A.C. Daniel, an independent owner-operator who has been hauling freight for 45 years, had his best year ever last year – he logged 92,000 miles and grossed $217,000.
However, "this year, rates were cut in half," Daniel told FreightWaves. Among the reasons for the falloff, at least as Daniel saw it, was more freight capacity driving down rates. Daniel saw it from agriculture haulers (who normally would be tending to farms, but a wetter-than-usual crop season in the Midwest pushed them into trucking) as well as container haulers affected by the Chinese tariffs, who then switched to hauling trailers.
But as Daniel talked about trucking while sitting under a tent on the National Mall on a sunny October 4 in Washington, D.C., it wasn't freight economics that most concerned the 64-year-old from southern Virginia. It's a handful of proposed federal regulations that, if passed, will drive him and other independent truckers out of business, he asserted.
A.C. Daniel at 10-4 DC event. Credit: John Gallagher
Daniel was part of a convoy of 40 to 50 other small owner-operators that parked along the Mall for "10-4 DC," a rally to inform the public of what they consider to be small-business killing regulations.
"We're not here to have a battle with anybody, we're here for awareness and to let people know the things that we have to deal with," said Doug Hasner, Director of Human Resources at the United States Transportation Alliance, one of the event's organizers.
A proposed increase in liability insurance is at the top of the list. Legislation was introduced in Congress this summer that would raise the minimum amount of liability insurance required for trucks from $750,000 to $4.9 million. Backers of the legislation say the bill is aimed at improving medical care compensation for families affected by truck crashes.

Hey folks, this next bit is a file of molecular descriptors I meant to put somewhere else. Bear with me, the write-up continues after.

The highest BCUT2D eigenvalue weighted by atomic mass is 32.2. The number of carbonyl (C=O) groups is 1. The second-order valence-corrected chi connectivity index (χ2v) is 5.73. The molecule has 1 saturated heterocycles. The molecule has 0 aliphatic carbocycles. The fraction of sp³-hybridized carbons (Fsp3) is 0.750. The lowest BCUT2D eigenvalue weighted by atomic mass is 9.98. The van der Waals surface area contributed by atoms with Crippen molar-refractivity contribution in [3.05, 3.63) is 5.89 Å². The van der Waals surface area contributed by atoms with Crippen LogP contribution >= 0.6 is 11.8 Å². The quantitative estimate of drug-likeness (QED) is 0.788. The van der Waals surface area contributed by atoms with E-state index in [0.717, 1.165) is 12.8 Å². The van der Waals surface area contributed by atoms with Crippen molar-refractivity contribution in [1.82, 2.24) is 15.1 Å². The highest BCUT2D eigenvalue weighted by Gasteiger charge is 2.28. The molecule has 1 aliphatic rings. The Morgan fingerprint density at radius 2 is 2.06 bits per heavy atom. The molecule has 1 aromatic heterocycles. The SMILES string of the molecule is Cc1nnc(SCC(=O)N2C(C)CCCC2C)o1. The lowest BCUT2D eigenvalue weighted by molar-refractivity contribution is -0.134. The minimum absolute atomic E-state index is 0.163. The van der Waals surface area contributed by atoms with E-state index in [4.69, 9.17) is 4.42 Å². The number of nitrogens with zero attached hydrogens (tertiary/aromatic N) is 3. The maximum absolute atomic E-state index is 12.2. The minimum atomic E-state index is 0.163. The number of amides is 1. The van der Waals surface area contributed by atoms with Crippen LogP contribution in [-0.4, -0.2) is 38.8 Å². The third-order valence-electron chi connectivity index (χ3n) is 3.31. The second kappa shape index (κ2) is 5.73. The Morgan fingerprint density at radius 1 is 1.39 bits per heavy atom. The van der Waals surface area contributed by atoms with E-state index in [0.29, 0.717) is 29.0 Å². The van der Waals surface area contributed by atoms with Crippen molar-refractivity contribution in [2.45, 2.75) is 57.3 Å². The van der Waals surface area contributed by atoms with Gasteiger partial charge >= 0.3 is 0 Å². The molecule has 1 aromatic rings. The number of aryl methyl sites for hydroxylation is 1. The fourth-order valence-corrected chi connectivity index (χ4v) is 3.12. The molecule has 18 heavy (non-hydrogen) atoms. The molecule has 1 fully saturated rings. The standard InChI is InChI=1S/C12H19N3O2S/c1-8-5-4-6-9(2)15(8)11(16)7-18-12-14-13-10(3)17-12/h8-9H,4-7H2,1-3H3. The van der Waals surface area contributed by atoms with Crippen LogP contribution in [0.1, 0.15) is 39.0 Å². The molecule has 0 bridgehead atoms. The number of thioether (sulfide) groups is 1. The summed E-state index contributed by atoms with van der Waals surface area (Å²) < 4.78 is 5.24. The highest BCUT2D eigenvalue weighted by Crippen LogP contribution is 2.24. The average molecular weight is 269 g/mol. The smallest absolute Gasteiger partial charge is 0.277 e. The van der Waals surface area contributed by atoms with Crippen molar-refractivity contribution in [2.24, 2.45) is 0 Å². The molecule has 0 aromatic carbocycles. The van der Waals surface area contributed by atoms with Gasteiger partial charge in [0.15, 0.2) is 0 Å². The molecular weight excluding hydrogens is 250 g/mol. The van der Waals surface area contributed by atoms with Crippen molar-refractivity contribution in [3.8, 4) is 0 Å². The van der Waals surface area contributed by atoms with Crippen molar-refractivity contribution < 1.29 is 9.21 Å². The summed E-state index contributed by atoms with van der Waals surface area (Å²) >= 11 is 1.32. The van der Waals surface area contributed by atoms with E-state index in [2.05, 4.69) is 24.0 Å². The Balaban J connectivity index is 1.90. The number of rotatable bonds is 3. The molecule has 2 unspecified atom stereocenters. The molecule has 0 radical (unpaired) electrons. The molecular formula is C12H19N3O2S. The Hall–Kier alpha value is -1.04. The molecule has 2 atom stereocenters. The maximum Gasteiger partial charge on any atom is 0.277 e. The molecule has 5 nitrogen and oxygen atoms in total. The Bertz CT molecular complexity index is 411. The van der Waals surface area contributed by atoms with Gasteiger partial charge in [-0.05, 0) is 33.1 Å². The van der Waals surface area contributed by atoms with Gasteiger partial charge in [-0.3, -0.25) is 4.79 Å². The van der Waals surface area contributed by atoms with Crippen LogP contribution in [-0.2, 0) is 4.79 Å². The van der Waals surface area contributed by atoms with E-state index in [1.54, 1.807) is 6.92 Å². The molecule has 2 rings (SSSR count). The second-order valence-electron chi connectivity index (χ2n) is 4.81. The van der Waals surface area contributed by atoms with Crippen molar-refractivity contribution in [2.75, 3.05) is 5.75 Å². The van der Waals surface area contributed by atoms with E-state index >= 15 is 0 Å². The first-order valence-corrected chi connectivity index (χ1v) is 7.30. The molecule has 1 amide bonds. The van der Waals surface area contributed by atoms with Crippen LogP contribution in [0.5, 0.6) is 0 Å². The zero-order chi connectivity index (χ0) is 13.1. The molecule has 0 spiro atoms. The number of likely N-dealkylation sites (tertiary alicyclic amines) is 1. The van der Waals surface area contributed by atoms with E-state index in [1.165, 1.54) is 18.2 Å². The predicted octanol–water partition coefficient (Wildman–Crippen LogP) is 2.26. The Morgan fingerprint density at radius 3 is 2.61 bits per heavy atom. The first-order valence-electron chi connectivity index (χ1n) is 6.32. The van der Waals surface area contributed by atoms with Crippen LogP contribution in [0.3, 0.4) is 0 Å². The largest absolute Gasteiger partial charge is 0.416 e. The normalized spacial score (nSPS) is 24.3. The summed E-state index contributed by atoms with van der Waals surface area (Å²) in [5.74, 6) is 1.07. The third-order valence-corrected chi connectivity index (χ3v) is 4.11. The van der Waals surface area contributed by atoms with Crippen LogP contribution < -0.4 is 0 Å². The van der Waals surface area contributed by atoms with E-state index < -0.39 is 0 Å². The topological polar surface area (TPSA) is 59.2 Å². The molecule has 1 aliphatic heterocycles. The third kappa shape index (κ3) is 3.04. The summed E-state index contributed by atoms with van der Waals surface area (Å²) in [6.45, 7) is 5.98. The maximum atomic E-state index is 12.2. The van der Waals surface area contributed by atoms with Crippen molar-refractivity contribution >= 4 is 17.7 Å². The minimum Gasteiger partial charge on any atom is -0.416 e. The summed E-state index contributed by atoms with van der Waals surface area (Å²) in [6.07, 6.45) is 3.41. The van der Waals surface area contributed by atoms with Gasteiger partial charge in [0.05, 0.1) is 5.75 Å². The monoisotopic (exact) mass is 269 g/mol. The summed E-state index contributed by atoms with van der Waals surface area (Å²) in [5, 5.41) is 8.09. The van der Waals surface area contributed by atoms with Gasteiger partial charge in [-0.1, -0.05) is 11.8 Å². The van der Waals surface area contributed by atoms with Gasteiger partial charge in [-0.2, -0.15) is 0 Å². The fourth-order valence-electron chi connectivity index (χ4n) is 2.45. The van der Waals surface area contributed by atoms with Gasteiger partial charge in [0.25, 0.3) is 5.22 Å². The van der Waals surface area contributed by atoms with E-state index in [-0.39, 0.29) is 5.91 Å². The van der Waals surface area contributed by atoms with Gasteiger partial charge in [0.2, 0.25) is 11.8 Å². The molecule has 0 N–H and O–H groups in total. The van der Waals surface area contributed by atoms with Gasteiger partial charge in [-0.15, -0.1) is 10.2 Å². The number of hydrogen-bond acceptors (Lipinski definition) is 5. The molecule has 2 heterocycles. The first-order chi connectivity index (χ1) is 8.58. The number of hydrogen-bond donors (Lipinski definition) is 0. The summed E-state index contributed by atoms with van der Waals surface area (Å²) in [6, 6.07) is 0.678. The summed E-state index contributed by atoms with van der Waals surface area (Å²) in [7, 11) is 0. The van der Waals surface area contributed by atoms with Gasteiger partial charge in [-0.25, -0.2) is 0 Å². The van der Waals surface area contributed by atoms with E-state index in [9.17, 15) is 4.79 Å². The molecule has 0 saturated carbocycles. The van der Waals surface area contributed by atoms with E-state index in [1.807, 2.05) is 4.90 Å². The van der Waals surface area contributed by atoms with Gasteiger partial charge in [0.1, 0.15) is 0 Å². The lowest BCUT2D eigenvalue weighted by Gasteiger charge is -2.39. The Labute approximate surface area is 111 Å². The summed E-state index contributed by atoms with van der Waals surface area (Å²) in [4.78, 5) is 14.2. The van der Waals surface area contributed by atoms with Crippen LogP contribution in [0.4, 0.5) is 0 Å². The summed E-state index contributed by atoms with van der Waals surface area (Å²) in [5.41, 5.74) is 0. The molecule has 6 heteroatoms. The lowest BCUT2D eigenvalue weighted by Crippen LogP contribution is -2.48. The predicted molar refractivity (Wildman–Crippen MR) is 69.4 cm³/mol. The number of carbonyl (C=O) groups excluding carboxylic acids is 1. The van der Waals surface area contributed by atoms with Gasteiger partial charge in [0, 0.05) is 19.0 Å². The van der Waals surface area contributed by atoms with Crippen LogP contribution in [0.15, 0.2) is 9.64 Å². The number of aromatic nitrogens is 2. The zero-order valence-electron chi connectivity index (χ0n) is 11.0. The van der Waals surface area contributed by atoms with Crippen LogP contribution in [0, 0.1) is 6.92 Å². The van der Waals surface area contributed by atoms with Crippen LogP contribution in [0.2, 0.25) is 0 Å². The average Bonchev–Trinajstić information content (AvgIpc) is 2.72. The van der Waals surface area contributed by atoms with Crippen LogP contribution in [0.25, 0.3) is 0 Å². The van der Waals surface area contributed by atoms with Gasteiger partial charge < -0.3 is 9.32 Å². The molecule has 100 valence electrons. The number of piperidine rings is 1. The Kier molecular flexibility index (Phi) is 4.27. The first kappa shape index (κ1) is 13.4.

Hasner maintains, however, that while large national carriers are able to self-insure their fleets with a $25 million bond, the hike in insurance would cause an independent hauler's premium to double or triple, thereby making them unable to compete with company drivers.
"Right now I pay $12,610 a year [for insurance], and this would raise it three times that," Daniel said. "The independent trucker can't take that kind of a hit. In my opinion they're trying to force us to pull for the mega-carriers. But I'll never do it."
Other pieces of legislation introduced in the current Congress that the group is fighting against includes the Stop Underrides Act, which would require installing front, side and rear underride guards on all trailers over a certain weight; the Cullum Owings Large Truck Safe Operating Speed Act of 2019, which would mandate speed limiters set to 65 mph; and the Safe Roads Act, which would require automatic braking systems for new trucks.
Rose LeFavi at 10-4 DC. Credit: John Gallagher
Members of the group that spoke with FreightWaves were skeptical about the flexibility that the Federal Motor Carrier Safety Administration has included in the proposed changes to the hours of service regulations.
Rose LeFavi, whose said her truck was stolen and has yet to be recovered, said that the agency rarely has listened to the concerns of independent truckers in the past, which get drowned out by the messages of large carriers with well-paid lobbyists.
"They haven't taken us into account yet; it's all been lip service," LeFavi said. "The proof is in the pudding. They haven't shown me anything to make life any easier for any of these truckers so far."
LeFavi, from Philadelphia, Pennsylvania, also believes the electronic logging device (ELD) mandate is another unnecessary expense. "You may have had a handful of wrongdoers, just like in any industry, who are fudging the logbooks. But why make everyone pay for it? The agenda is to collect information – these ELDs are tracking us everywhere we go."
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